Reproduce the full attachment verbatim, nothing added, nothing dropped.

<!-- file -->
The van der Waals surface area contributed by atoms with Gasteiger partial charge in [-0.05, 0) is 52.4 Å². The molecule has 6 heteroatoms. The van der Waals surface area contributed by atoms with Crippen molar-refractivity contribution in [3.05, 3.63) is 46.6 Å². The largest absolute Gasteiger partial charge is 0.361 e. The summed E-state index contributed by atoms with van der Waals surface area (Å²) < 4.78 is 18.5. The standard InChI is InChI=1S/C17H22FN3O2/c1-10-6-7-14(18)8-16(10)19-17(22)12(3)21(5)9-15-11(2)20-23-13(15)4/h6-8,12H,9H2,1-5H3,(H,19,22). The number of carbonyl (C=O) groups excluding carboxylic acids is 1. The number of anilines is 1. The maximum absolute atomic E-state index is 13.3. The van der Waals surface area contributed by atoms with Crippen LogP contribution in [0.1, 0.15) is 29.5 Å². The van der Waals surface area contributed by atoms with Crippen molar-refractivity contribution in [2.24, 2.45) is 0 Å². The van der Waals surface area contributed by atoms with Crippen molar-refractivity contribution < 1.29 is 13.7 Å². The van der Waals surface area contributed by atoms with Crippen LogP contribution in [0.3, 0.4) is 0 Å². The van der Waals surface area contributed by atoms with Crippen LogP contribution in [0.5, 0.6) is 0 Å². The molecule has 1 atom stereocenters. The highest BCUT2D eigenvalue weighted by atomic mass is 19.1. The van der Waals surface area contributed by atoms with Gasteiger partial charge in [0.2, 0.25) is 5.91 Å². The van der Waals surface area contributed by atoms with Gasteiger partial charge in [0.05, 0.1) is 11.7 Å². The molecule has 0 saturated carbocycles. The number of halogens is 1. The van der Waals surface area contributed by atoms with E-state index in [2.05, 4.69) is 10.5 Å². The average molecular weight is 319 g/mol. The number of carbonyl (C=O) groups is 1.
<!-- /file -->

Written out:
The van der Waals surface area contributed by atoms with Gasteiger partial charge in [-0.05, 0) is 52.4 Å². The molecule has 6 heteroatoms. The van der Waals surface area contributed by atoms with Crippen molar-refractivity contribution in [3.05, 3.63) is 46.6 Å². The largest absolute Gasteiger partial charge is 0.361 e. The summed E-state index contributed by atoms with van der Waals surface area (Å²) < 4.78 is 18.5. The standard InChI is InChI=1S/C17H22FN3O2/c1-10-6-7-14(18)8-16(10)19-17(22)12(3)21(5)9-15-11(2)20-23-13(15)4/h6-8,12H,9H2,1-5H3,(H,19,22). The number of carbonyl (C=O) groups excluding carboxylic acids is 1. The number of anilines is 1. The maximum absolute atomic E-state index is 13.3. The van der Waals surface area contributed by atoms with Crippen LogP contribution in [0.1, 0.15) is 29.5 Å². The van der Waals surface area contributed by atoms with Crippen molar-refractivity contribution in [2.24, 2.45) is 0 Å². The van der Waals surface area contributed by atoms with Crippen molar-refractivity contribution < 1.29 is 13.7 Å². The van der Waals surface area contributed by atoms with Crippen LogP contribution in [0.3, 0.4) is 0 Å². The van der Waals surface area contributed by atoms with Crippen LogP contribution in [0.5, 0.6) is 0 Å². The molecule has 1 atom stereocenters. The highest BCUT2D eigenvalue weighted by atomic mass is 19.1. The van der Waals surface area contributed by atoms with Gasteiger partial charge in [0.2, 0.25) is 5.91 Å². The van der Waals surface area contributed by atoms with Gasteiger partial charge in [0.05, 0.1) is 11.7 Å². The molecule has 0 saturated carbocycles. The number of halogens is 1. The van der Waals surface area contributed by atoms with E-state index in [2.05, 4.69) is 10.5 Å². The average molecular weight is 319 g/mol. The number of carbonyl (C=O) groups is 1.